Donald Trump’s transatlantic crusade against Scottish first minister Alex Salmond’s drive for wind power earlier this week is undermining his own anti-renewable energy campaign in the country, writes Jamie Mckenzie.
The US billionaire touched down at Aberdeen airport on Sunday April 22 ahead of his appearance before the Economy, Energy and Tourism Committee at the Scottish Parliament on Wednesday to stand against plans for an 11-turbine European Offshore Deployment Centre off the coast of his £750m luxury golf development at Menie, Aberdeenshire.
The tycoon, who spent most of Monday fine-tuning his golf course development before heading to Edinburgh, said that if the wind farm went ahead then the full-scale development would end after the course is opened later in the year and the clubhouse building was complete.
He remarked, “It will be a golf course and it will be a beautiful clubhouse and that will be it. That’s not what I want.
“We have a concept for a hotel which will blow everyone’s minds but I can’t have a hotel looking in to those windmills.
“I just want what’s good for Scotland and also what’s good for my course. I built the greatest course in the world and I don’t want it tarnished by this industrial junk that doesn’t even work looming over it.”
Trump’s idea of this so-called “industrial junk”—a proposed £150 million venture to be pioneered by Swedish utility company Vattenfall in partnership with engineering firm Technip and Aberdeen Renewable Energy Group—was brought to life earlier this week by a full-page advert that Trump took out in the Aberdeen Press & Journal.
It showed a misleading photograph of 11 rusty wind turbines under the headline: “Welcome to Scotland”—a photograph that was in fact taken in Hawaii.
If his desire is to protect the Scottish tourism industry with all of this trumpeting of heritage, then where is his evidence that wind farms do, in fact, damage tourism?
Incidentally, Trump’s claims don’t marry well with new research that suggests tourists visiting Scotland do not see wind farms as a problem. In a survey commissioned by tourism agency VisitScotland, about 80% said a wind farm would not affect their decision about where to take a holiday.
Trump’s arrival has also coincided with publication of a YouGov opinion poll by Scottish Renewables that highlights the backing of renewables by the Scottish public.
Of the 1041 people surveyed, 38.81% strongly agreed with the statement: “I support the continuing development of wind power as part of a mix of renewables and conventional forms of electricity generation.” A further 32.52% said they tended to agree. The poll reveals that overall 71% of people in Scotland support wind power as part of the energy mix. This compares to just 7% who strongly disagree with the statement.
The weaknesses of Trump’s backlash to the proposals crystalized in his appearance in front of the Economy, Energy and Tourism Committee on Wednesday morning.
He argued again that the appearance of turbines will destroy the tourism industry. He went on to say that wind farms are fine in “industrial locations”, but that they should not ruin the countryside.
Yet those latest public opinion polls reflect the efforts made by the Government to ensure that offshore and onshore wind developments will continue to go ahead in a sustainable Scotland.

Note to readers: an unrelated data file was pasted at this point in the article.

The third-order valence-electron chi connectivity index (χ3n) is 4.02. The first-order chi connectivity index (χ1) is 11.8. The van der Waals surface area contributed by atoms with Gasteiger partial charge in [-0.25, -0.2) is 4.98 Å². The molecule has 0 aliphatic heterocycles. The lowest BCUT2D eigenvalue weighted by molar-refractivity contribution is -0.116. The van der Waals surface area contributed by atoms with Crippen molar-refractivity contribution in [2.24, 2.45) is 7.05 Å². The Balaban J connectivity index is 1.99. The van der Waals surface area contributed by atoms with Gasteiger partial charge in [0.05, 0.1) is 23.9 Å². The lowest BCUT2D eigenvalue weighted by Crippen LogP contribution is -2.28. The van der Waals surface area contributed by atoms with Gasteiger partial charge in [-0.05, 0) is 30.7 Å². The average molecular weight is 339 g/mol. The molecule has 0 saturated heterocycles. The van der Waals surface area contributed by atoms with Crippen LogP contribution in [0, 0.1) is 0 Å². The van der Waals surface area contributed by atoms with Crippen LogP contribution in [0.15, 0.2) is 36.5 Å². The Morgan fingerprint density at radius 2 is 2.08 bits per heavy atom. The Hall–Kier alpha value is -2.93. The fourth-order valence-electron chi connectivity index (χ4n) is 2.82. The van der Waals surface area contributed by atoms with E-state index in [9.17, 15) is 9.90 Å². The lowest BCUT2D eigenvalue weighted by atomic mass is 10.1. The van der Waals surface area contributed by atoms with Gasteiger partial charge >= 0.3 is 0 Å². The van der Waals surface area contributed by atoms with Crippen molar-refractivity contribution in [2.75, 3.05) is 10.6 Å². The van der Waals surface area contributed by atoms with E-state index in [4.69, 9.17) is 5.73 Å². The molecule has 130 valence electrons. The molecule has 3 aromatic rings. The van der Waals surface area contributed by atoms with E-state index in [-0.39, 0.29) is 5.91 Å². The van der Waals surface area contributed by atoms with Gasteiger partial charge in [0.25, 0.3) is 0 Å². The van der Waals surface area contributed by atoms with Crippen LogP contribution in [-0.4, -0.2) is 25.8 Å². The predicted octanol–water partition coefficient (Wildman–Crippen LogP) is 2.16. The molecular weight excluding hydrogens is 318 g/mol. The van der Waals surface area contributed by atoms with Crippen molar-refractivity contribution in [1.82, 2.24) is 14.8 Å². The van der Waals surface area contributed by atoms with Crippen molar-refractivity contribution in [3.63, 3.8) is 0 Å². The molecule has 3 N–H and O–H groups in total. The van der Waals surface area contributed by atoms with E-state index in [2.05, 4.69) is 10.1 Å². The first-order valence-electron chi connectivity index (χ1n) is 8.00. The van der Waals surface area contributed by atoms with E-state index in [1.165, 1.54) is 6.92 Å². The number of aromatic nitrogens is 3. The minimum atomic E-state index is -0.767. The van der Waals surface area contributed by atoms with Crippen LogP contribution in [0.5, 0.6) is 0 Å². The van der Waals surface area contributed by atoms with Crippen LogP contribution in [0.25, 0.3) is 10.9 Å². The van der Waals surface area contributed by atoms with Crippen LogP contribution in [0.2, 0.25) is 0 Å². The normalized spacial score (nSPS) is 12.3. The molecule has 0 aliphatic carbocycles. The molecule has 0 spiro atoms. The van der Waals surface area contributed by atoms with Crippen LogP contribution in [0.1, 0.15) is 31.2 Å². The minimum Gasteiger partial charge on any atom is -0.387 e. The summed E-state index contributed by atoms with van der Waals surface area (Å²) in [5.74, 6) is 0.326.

From an environmental perspective, this means carefully selecting sites for wind farms and ensuring that the environmental value of Scotland’s natural ecosystems is preserved—it does not mean following the notion that the countryside and coastline should be completely untouched.
Such a view is frankly unrealistic and outdated. And in response to Trump, wind farms cannot simply be erected in places where the wind blows significantly less than in others. It is the blustery coastline and high-altitude winds typical of Scotland which produce the abundant source of wind energy necessary for turbines to work efficiently.
The tycoon later in the debate claimed, “You are spending billions of pounds unnecessarily and it will affect Scotland.
“The few jobs you will create will be offset with the jobs you will lose in tourism.”
In economic terms—as Salmond has highlighted repeatedly—the renewables industry will in fact create thousands more jobs through growth of the supply chain in old industrial areas and rejuvenate those communities most in need. This is a concept Trump seemingly fails to grasp.
International turbine manufacturer Gamesa has already announced plans to build a £125m turbine plant at the port of Leith in Edinburgh, creating over 800 jobs and helping reindustrialise a place characterized by the effects of twentieth century economic decline.
For a man famed for his boldness and lack of subtlety, it is hardly surprising that Trump overlooks the key reasons why the inclusion of wind power is paramount to Scotland’s energy mix and the re-industrialisation of its economy.
But interestingly, recent studies suggest a shift in Scottish public opinion away from wind towards wave and tidal power in the efforts to encourage the country’s renewables drive.
A YouGov survey by Friends of the Earth in The Scotsman showed that 32% of Scots first choice for future energy is wave and tidal, compared to 18% for wind power.
The important thing for Scotland is to continue supporting a full mix of energy, such as solar, hydro, wave and tidal, as well as offshore and onshore wind.
So long as the investment commitment to develop and improve cost-effectiveness of renewable technologies remains, the 2020 renewable energy targets can still be met.
One nation should be able to resist the flimsy views of anti-wind campaigners—especially those staged by the ridiculous sideshow that is Donald Trump. Most probably, his ill-informed anti-wind noise will ruin his chances of getting his own way this time round.
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